Life and death are a package deal. You cannot pull them apart.
In Japanese Zen, the term shoji translates as “birth-death.” There is no separation between life and death other than a small hyphen, a thin line that connects the two. We cannot be truly alive without maintaining an awareness of death.
Death is not waiting for us at the end of a long road. Death is always with us, in the marrow of every passing moment. She is the secret teacher hiding in plain sight. She helps us to discover what matters most. And the good news is we don’t have to wait until the end of our lives to realize the wisdom that death has to offer.
Over the past thirty years, I have sat on the precipice of death with a few thousand people. Some came to their deaths full of disappointment. Others blossomed and stepped through that door full of wonder. What made the difference was the willingness to gradually live into the deeper dimensions of what it means to be human.
To imagine that at the time of our dying we will have the physical strength, emotional stability, and mental clarity to do the work of a lifetime is a ridiculous gamble. This book is an invitation—five invitations, actually—to sit down with death, to have a cup of tea with her, to let her guide you toward living a more meaningful and loving life.
Reflecting on death can have a profound and positive impact not just on how we die, but how we live. In the light of dying, it’s easy to distinguish between the tendencies that lead us toward wholeness, and those that incline us toward separation and suffering.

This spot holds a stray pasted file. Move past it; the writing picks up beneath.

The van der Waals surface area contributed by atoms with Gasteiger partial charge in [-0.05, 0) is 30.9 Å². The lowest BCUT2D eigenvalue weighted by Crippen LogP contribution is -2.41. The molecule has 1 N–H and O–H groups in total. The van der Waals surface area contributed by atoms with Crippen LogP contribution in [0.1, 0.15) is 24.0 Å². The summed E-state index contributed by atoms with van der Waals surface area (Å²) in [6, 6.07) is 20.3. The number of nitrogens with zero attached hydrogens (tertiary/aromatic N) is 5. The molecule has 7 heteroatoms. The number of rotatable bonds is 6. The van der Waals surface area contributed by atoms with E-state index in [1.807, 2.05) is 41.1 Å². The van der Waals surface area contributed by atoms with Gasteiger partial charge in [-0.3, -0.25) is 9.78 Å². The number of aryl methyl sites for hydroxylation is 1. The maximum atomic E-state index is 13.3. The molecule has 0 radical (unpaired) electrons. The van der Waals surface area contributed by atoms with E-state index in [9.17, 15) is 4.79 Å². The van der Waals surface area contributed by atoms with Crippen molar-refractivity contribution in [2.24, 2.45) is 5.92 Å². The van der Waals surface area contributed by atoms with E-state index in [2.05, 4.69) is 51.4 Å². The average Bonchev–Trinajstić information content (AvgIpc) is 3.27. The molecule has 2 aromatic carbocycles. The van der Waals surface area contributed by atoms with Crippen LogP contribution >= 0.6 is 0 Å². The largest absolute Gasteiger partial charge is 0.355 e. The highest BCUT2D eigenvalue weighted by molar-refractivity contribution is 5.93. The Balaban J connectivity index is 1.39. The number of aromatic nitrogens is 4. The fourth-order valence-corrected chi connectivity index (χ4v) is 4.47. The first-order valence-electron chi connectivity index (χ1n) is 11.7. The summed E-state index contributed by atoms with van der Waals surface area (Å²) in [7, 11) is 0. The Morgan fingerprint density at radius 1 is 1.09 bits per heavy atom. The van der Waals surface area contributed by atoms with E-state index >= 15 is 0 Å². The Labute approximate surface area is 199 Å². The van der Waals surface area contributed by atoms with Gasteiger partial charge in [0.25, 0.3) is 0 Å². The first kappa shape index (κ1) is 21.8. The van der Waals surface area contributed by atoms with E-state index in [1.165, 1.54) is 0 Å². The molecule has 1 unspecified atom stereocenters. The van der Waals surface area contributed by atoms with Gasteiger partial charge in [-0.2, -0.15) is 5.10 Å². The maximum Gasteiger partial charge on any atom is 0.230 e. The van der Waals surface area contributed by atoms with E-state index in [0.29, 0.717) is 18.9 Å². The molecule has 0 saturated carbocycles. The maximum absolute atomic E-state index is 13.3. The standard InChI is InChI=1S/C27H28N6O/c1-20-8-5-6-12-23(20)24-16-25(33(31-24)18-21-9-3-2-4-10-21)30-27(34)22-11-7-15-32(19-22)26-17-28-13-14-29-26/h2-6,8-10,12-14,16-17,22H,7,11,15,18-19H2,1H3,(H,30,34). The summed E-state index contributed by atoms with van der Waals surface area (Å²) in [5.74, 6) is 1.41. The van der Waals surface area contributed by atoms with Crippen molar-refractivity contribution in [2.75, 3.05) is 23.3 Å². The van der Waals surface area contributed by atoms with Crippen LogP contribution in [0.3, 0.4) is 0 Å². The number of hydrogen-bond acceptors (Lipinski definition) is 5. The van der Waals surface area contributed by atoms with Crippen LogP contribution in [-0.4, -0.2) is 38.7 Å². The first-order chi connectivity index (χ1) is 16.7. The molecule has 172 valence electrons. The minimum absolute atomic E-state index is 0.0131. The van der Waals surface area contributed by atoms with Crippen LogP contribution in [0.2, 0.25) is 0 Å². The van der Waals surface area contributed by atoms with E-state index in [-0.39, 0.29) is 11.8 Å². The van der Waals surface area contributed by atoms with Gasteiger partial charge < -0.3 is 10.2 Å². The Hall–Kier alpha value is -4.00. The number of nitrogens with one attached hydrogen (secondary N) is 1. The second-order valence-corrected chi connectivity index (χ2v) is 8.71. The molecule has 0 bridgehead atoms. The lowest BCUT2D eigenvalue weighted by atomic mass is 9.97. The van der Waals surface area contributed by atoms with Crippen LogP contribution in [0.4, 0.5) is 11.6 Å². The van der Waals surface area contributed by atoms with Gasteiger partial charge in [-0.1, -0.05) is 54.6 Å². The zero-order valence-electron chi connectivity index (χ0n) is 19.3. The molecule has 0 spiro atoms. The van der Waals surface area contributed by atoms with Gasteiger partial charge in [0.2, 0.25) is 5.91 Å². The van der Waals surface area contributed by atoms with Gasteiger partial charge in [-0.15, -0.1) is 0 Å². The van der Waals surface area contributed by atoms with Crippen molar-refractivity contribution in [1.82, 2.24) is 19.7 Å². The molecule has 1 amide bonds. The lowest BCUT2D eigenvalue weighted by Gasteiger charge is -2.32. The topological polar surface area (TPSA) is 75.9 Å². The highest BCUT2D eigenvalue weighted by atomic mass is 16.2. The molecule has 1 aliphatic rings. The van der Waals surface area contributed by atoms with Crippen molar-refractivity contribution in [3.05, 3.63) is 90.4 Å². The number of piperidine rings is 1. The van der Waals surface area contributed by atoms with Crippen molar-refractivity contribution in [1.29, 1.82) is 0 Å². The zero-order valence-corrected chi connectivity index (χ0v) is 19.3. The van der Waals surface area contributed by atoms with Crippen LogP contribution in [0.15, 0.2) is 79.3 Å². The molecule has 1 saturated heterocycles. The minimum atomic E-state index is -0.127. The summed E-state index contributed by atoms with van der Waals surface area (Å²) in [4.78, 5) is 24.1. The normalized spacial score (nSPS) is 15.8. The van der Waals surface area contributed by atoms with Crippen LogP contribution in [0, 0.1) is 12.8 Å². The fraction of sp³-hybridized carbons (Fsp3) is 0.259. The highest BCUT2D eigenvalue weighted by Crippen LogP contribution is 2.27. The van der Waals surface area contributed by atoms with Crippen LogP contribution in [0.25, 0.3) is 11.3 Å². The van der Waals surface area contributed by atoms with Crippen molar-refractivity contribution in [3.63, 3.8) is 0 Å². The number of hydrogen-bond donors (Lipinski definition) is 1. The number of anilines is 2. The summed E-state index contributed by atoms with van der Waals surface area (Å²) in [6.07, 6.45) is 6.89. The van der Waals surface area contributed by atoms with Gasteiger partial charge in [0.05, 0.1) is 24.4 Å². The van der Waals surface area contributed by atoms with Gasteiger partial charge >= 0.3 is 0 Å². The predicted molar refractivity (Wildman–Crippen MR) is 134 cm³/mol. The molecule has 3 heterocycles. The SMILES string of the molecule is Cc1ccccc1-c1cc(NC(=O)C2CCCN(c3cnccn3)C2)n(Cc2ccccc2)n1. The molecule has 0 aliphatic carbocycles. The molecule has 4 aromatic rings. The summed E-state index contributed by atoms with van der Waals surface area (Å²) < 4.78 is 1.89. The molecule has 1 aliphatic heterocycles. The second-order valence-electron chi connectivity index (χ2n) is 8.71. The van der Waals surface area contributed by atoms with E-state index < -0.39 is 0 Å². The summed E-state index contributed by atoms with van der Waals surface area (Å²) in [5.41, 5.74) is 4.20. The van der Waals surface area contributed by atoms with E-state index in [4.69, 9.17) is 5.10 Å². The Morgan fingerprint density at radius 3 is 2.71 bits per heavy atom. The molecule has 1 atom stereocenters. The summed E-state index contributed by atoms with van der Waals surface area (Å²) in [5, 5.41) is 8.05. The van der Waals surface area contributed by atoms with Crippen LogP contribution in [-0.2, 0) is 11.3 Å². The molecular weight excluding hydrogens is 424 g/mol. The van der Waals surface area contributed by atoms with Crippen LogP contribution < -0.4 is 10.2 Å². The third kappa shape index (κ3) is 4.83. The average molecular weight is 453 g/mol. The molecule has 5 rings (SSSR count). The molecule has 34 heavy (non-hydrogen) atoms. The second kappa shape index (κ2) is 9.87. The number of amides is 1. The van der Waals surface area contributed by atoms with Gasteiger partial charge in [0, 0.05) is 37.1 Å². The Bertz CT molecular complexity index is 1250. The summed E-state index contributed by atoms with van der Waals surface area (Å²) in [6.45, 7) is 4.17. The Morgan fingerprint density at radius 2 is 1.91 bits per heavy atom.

The habits of our lives have a powerful momentum that propel us toward the moment of our death. The obvious question arises: What habits do we want to create? Fixed views and habits silence our minds and incline us toward life on automatic pilot. Questions open our minds and express the dynamism of being human. A good question has heart, arising from a deep love to discover what is true. We will never know who we are and why we are here if we do not ask the uncomfortable questions.
Without a reminder of death, we tend to take life for granted, often becoming lost in endless pursuits of self-gratification. When we keep death at our fingertips, it reminds us not to hold on to life too tightly. Maybe we take ourselves and our ideas a little less seriously. We let go a little more easily. When we recognize that death comes to everyone, we appreciate that we are all in the same boat, together. This helps us to become a bit kinder and gentler with one another.